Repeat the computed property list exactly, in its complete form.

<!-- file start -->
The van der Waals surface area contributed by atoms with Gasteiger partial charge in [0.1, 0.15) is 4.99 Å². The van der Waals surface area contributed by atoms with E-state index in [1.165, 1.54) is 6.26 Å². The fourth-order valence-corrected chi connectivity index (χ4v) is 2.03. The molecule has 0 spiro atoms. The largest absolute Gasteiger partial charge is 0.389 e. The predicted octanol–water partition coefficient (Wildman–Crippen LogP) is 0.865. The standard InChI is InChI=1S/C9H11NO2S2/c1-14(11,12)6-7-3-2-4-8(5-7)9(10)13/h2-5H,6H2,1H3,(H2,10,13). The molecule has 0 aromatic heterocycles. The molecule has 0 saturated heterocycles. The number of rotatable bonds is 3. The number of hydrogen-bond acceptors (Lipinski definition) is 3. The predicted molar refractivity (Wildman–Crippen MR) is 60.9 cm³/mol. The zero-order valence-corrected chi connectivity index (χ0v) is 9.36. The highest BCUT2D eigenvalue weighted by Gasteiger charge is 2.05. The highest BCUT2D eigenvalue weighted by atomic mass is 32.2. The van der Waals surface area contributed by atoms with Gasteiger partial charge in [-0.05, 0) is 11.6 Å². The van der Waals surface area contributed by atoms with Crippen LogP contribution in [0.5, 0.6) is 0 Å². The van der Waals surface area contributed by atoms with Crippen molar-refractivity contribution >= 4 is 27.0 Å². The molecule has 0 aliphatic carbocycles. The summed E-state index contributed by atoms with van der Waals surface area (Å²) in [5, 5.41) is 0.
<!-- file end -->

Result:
The van der Waals surface area contributed by atoms with Gasteiger partial charge in [0.1, 0.15) is 4.99 Å². The van der Waals surface area contributed by atoms with E-state index in [1.165, 1.54) is 6.26 Å². The fourth-order valence-corrected chi connectivity index (χ4v) is 2.03. The molecule has 0 spiro atoms. The largest absolute Gasteiger partial charge is 0.389 e. The predicted octanol–water partition coefficient (Wildman–Crippen LogP) is 0.865. The standard InChI is InChI=1S/C9H11NO2S2/c1-14(11,12)6-7-3-2-4-8(5-7)9(10)13/h2-5H,6H2,1H3,(H2,10,13). The molecule has 0 aromatic heterocycles. The molecule has 0 saturated heterocycles. The number of rotatable bonds is 3. The number of hydrogen-bond acceptors (Lipinski definition) is 3. The predicted molar refractivity (Wildman–Crippen MR) is 60.9 cm³/mol. The zero-order valence-corrected chi connectivity index (χ0v) is 9.36. The highest BCUT2D eigenvalue weighted by Gasteiger charge is 2.05. The highest BCUT2D eigenvalue weighted by atomic mass is 32.2. The van der Waals surface area contributed by atoms with Gasteiger partial charge in [-0.05, 0) is 11.6 Å². The van der Waals surface area contributed by atoms with Crippen LogP contribution in [0.5, 0.6) is 0 Å². The van der Waals surface area contributed by atoms with Crippen molar-refractivity contribution >= 4 is 27.0 Å². The molecule has 0 aliphatic carbocycles. The summed E-state index contributed by atoms with van der Waals surface area (Å²) in [5, 5.41) is 0.